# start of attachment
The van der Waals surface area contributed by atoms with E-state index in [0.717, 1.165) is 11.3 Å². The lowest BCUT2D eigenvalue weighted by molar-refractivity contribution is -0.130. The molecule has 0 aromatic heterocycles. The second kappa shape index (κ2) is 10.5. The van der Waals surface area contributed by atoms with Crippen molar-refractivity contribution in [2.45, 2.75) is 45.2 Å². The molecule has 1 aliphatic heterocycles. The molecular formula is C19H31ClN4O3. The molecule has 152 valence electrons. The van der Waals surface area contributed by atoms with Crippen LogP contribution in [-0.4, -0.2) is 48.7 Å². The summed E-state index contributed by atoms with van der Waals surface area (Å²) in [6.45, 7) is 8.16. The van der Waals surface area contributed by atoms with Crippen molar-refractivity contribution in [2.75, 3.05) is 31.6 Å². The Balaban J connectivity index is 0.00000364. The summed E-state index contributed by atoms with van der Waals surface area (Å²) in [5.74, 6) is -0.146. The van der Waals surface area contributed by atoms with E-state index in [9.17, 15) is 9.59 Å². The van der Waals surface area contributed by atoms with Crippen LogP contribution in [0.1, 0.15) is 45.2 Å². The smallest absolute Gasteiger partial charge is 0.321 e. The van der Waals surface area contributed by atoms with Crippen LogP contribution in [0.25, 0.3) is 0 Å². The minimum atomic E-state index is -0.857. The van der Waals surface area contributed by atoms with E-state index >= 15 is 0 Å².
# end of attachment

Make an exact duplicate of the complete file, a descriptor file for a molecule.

The van der Waals surface area contributed by atoms with E-state index in [0.717, 1.165) is 11.3 Å². The lowest BCUT2D eigenvalue weighted by molar-refractivity contribution is -0.130. The molecule has 0 aromatic heterocycles. The second kappa shape index (κ2) is 10.5. The van der Waals surface area contributed by atoms with Crippen molar-refractivity contribution in [2.45, 2.75) is 45.2 Å². The molecule has 1 aliphatic heterocycles. The molecular formula is C19H31ClN4O3. The molecule has 152 valence electrons. The van der Waals surface area contributed by atoms with Crippen LogP contribution in [-0.4, -0.2) is 48.7 Å². The summed E-state index contributed by atoms with van der Waals surface area (Å²) in [6.45, 7) is 8.16. The van der Waals surface area contributed by atoms with Crippen molar-refractivity contribution in [2.75, 3.05) is 31.6 Å². The Balaban J connectivity index is 0.00000364. The summed E-state index contributed by atoms with van der Waals surface area (Å²) in [5.74, 6) is -0.146. The van der Waals surface area contributed by atoms with E-state index in [9.17, 15) is 9.59 Å². The van der Waals surface area contributed by atoms with Crippen LogP contribution in [0.1, 0.15) is 45.2 Å². The smallest absolute Gasteiger partial charge is 0.321 e. The van der Waals surface area contributed by atoms with Crippen LogP contribution in [0.25, 0.3) is 0 Å². The minimum atomic E-state index is -0.857. The van der Waals surface area contributed by atoms with E-state index >= 15 is 0 Å².